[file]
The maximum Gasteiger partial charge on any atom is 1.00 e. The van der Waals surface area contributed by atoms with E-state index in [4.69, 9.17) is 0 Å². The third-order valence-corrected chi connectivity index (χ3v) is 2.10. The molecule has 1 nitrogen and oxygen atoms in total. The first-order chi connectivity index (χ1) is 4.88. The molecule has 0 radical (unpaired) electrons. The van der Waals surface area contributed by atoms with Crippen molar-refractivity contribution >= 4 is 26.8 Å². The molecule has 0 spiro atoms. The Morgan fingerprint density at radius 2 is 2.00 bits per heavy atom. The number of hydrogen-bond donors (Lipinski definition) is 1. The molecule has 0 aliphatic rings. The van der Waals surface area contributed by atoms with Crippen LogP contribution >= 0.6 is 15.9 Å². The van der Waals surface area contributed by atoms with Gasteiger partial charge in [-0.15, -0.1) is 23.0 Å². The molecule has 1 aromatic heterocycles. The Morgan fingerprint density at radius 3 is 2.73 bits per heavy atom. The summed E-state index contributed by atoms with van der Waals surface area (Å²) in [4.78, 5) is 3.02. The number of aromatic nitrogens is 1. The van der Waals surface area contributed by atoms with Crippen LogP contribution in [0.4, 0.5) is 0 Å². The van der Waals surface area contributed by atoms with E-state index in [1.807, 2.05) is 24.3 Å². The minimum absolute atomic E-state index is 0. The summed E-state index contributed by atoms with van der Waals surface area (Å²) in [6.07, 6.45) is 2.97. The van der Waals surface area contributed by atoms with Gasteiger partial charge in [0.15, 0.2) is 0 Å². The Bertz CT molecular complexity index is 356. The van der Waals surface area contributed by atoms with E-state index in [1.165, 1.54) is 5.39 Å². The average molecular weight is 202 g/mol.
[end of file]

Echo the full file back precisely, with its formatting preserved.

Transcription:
The maximum Gasteiger partial charge on any atom is 1.00 e. The van der Waals surface area contributed by atoms with E-state index in [4.69, 9.17) is 0 Å². The third-order valence-corrected chi connectivity index (χ3v) is 2.10. The molecule has 1 nitrogen and oxygen atoms in total. The first-order chi connectivity index (χ1) is 4.88. The molecule has 0 radical (unpaired) electrons. The van der Waals surface area contributed by atoms with Crippen molar-refractivity contribution >= 4 is 26.8 Å². The molecule has 0 spiro atoms. The Morgan fingerprint density at radius 2 is 2.00 bits per heavy atom. The number of hydrogen-bond donors (Lipinski definition) is 1. The molecule has 0 aliphatic rings. The van der Waals surface area contributed by atoms with Crippen LogP contribution >= 0.6 is 15.9 Å². The van der Waals surface area contributed by atoms with Gasteiger partial charge in [-0.15, -0.1) is 23.0 Å². The molecule has 1 aromatic heterocycles. The Morgan fingerprint density at radius 3 is 2.73 bits per heavy atom. The summed E-state index contributed by atoms with van der Waals surface area (Å²) in [4.78, 5) is 3.02. The number of aromatic nitrogens is 1. The van der Waals surface area contributed by atoms with Crippen LogP contribution in [0.4, 0.5) is 0 Å². The van der Waals surface area contributed by atoms with E-state index in [1.807, 2.05) is 24.3 Å². The minimum absolute atomic E-state index is 0. The summed E-state index contributed by atoms with van der Waals surface area (Å²) in [6.07, 6.45) is 2.97. The van der Waals surface area contributed by atoms with Gasteiger partial charge in [0.15, 0.2) is 0 Å². The Bertz CT molecular complexity index is 356. The van der Waals surface area contributed by atoms with E-state index in [1.165, 1.54) is 5.39 Å². The average molecular weight is 202 g/mol.